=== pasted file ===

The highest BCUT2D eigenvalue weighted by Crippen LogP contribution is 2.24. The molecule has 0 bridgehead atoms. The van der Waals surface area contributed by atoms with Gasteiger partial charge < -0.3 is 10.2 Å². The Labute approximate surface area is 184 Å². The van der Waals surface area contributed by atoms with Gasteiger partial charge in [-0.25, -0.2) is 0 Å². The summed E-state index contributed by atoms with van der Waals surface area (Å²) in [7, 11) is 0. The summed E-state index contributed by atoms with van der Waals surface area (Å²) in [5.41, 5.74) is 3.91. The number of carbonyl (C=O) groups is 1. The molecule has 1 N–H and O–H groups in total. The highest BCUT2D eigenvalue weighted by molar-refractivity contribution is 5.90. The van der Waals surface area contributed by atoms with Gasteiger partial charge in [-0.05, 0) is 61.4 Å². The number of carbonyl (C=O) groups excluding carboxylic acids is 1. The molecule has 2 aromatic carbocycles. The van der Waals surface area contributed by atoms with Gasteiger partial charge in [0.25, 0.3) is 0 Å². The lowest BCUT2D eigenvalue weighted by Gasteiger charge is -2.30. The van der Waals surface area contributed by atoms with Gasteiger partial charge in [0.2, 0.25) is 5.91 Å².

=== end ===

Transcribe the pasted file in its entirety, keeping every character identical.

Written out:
The highest BCUT2D eigenvalue weighted by Crippen LogP contribution is 2.24. The molecule has 0 bridgehead atoms. The van der Waals surface area contributed by atoms with Gasteiger partial charge < -0.3 is 10.2 Å². The Labute approximate surface area is 184 Å². The van der Waals surface area contributed by atoms with Gasteiger partial charge in [-0.25, -0.2) is 0 Å². The summed E-state index contributed by atoms with van der Waals surface area (Å²) in [7, 11) is 0. The summed E-state index contributed by atoms with van der Waals surface area (Å²) in [5.41, 5.74) is 3.91. The number of carbonyl (C=O) groups is 1. The molecule has 1 N–H and O–H groups in total. The highest BCUT2D eigenvalue weighted by molar-refractivity contribution is 5.90. The van der Waals surface area contributed by atoms with Gasteiger partial charge in [-0.05, 0) is 61.4 Å². The number of carbonyl (C=O) groups excluding carboxylic acids is 1. The molecule has 2 aromatic carbocycles. The van der Waals surface area contributed by atoms with Gasteiger partial charge in [0.25, 0.3) is 0 Å². The lowest BCUT2D eigenvalue weighted by Gasteiger charge is -2.30. The van der Waals surface area contributed by atoms with Gasteiger partial charge in [0.2, 0.25) is 5.91 Å².